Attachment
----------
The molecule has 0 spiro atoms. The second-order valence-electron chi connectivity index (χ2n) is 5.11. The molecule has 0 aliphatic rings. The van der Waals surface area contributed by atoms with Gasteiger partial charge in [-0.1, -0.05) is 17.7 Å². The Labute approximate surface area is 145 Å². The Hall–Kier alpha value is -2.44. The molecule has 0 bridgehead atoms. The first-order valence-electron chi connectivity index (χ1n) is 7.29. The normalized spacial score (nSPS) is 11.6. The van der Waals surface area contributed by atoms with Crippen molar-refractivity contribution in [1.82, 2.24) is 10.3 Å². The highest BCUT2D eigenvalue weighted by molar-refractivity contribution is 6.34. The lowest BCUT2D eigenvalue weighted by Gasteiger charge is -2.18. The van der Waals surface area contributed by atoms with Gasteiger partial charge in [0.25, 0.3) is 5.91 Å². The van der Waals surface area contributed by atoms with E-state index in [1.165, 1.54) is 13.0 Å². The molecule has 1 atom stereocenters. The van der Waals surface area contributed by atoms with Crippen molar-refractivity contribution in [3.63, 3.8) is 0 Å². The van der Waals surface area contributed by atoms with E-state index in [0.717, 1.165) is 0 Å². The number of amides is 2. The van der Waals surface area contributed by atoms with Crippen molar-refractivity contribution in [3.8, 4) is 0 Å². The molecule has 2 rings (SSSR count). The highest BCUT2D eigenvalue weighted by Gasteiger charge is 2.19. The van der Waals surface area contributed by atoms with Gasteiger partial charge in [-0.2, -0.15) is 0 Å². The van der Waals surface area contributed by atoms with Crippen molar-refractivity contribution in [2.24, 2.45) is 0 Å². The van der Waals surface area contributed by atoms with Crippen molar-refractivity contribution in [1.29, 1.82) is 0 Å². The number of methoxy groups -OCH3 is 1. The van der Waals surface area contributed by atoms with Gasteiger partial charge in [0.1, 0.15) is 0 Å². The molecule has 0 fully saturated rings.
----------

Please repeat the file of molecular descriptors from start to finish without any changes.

The molecule has 0 spiro atoms. The second-order valence-electron chi connectivity index (χ2n) is 5.11. The molecule has 0 aliphatic rings. The van der Waals surface area contributed by atoms with Gasteiger partial charge in [-0.1, -0.05) is 17.7 Å². The Labute approximate surface area is 145 Å². The Hall–Kier alpha value is -2.44. The molecule has 0 bridgehead atoms. The first-order valence-electron chi connectivity index (χ1n) is 7.29. The normalized spacial score (nSPS) is 11.6. The van der Waals surface area contributed by atoms with Crippen molar-refractivity contribution in [1.82, 2.24) is 10.3 Å². The highest BCUT2D eigenvalue weighted by molar-refractivity contribution is 6.34. The lowest BCUT2D eigenvalue weighted by Gasteiger charge is -2.18. The van der Waals surface area contributed by atoms with Gasteiger partial charge in [0.25, 0.3) is 5.91 Å². The van der Waals surface area contributed by atoms with E-state index in [1.165, 1.54) is 13.0 Å². The molecule has 1 atom stereocenters. The van der Waals surface area contributed by atoms with Crippen molar-refractivity contribution in [3.63, 3.8) is 0 Å². The van der Waals surface area contributed by atoms with E-state index in [0.717, 1.165) is 0 Å². The number of amides is 2. The van der Waals surface area contributed by atoms with Crippen molar-refractivity contribution in [3.8, 4) is 0 Å². The molecule has 2 rings (SSSR count). The highest BCUT2D eigenvalue weighted by Gasteiger charge is 2.19. The van der Waals surface area contributed by atoms with Gasteiger partial charge in [-0.2, -0.15) is 0 Å². The van der Waals surface area contributed by atoms with Crippen molar-refractivity contribution in [2.24, 2.45) is 0 Å². The van der Waals surface area contributed by atoms with Crippen molar-refractivity contribution in [1.29, 1.82) is 0 Å². The number of methoxy groups -OCH3 is 1. The van der Waals surface area contributed by atoms with Gasteiger partial charge in [0.1, 0.15) is 0 Å². The molecule has 0 fully saturated rings.